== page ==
If you’re in the retail business, ‘tis the season to be jolly. Very jolly, indeed.
Economists are predicting that total retail sales will eclipse $1.1 trillion this holiday season, an increase of nearly 5 percent compared to 2018. This is the continuation of an upward year-over-year trend.
Online retailers are singing an even sweeter tune, with internet sales expected to leap 18 percent as shoppers increasingly reach for their smartphones over their car keys during the holidays.
On the surface, it seems like e-commerce is eating brick-and-mortar retail, especially during the crucial window between Thanksgiving and Christmas. However, it’s more complicated than that. A deeper look at an analysis of how much local retailers make throughout the year reveals three ways that local brick-and-mortar retailers can still rake in the green this holiday season.
Bolt Onto Black Friday
Black Friday has become the centerpiece of American consumer culture, with some shoppers busting doors (and sometimes skulls) to grab fire-sale items from big-box shops, while others scroll through Amazon.com deals on their smartphones before Thanksgiving dinner has gotten cold.
Local retailers don’t have to sit out this massive consumer holiday. According to an analysis of sales at 52,000 independent retailers, a massive 62 percent surge in sales made Black Friday the No. 5 sales day for local shops last year.
About one in four local retailers was closed on Black Friday last year, likely because they conceded the day to the Best Buys and Amazons of the world. That’s clearly a mistake. The data shows that the Black Friday spending frenzy spills over to small shops. Extend your hours, run your own promotions, and let your loyal customers know you’ll be open for business.
Stick With Small Business Saturday
Although it’s not the economic force of Black Friday, Small Business Saturday has gained some traction since American Express invented it in 2010. Last year, the day after Black Friday was the 81st-ranked day for local retail sales, with revenues up 19 percent.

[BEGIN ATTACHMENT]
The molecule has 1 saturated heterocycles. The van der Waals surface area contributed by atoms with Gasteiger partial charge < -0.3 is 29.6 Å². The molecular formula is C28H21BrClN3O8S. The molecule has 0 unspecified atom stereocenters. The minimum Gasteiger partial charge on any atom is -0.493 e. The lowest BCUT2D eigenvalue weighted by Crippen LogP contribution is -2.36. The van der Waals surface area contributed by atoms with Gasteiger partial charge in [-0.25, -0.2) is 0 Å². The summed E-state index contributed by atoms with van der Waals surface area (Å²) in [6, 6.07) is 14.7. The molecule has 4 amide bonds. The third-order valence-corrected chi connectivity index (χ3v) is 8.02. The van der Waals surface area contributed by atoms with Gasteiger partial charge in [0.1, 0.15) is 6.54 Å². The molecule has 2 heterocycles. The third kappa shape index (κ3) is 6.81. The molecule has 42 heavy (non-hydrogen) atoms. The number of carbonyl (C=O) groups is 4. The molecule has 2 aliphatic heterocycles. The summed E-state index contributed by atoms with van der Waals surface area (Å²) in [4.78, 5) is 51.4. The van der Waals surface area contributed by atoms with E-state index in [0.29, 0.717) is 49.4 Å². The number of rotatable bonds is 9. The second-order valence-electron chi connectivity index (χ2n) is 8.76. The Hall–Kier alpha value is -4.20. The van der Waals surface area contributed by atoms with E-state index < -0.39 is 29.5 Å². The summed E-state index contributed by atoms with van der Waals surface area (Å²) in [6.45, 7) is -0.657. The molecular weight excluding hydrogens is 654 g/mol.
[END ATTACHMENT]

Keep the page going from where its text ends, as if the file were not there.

There’s something powerful about small businesses having a whole day — and millions of free marketing dollars — dedicated to them. Two-thirds of Americans have high confidence in small businesses, according to Gallup, compared to a paltry 23 percent supporting big businesses. People want small businesses to win, and Small Business Saturday is their chance to vote with their wallets.
Focus your Small Business Saturday marketing on idealistic shoppers who are as interested in supporting their community as they are in finding a deal. Many shoppers will find a “shop local” message refreshing during a season when they’re pummeled with ads from faceless corporations.
Be a Savior to Last-Minute Shoppers
No matter how much logistical jiu-jitsu Amazon pulls off, there’s a limit to how well e-commerce can accommodate the last-minute shopper. Two-day shipping won’t save you on Christmas Eve, and shipping time expands in crunch time.
As Christmas nears and the anxiety level rises for procrastinators, local businesses are primed to benefit. The data backs this up. Last year, the Friday and Saturday before Christmas were the No. 1 and No. 2 sales days of the year, respectively, for local shops.
Stores lining Main Streets everywhere need to trumpet this advantage. Let shoppers know you’re open right up to the bitter end and you don’t suffer from high-stakes hiccups like shipments stymied by snow. Consider extending your hours during the final week before Christmas, which was far and away the top money-maker for small retailers last year.
The world may have gone digital, but brick-and-mortar still has plenty to offer. Adjust your holiday playbook and have the greenest season yet.
Brad Plothow is vice president of corporate marketing and communications at Womply, a CRM and marketing software company serving 450,000 small businesses across the country.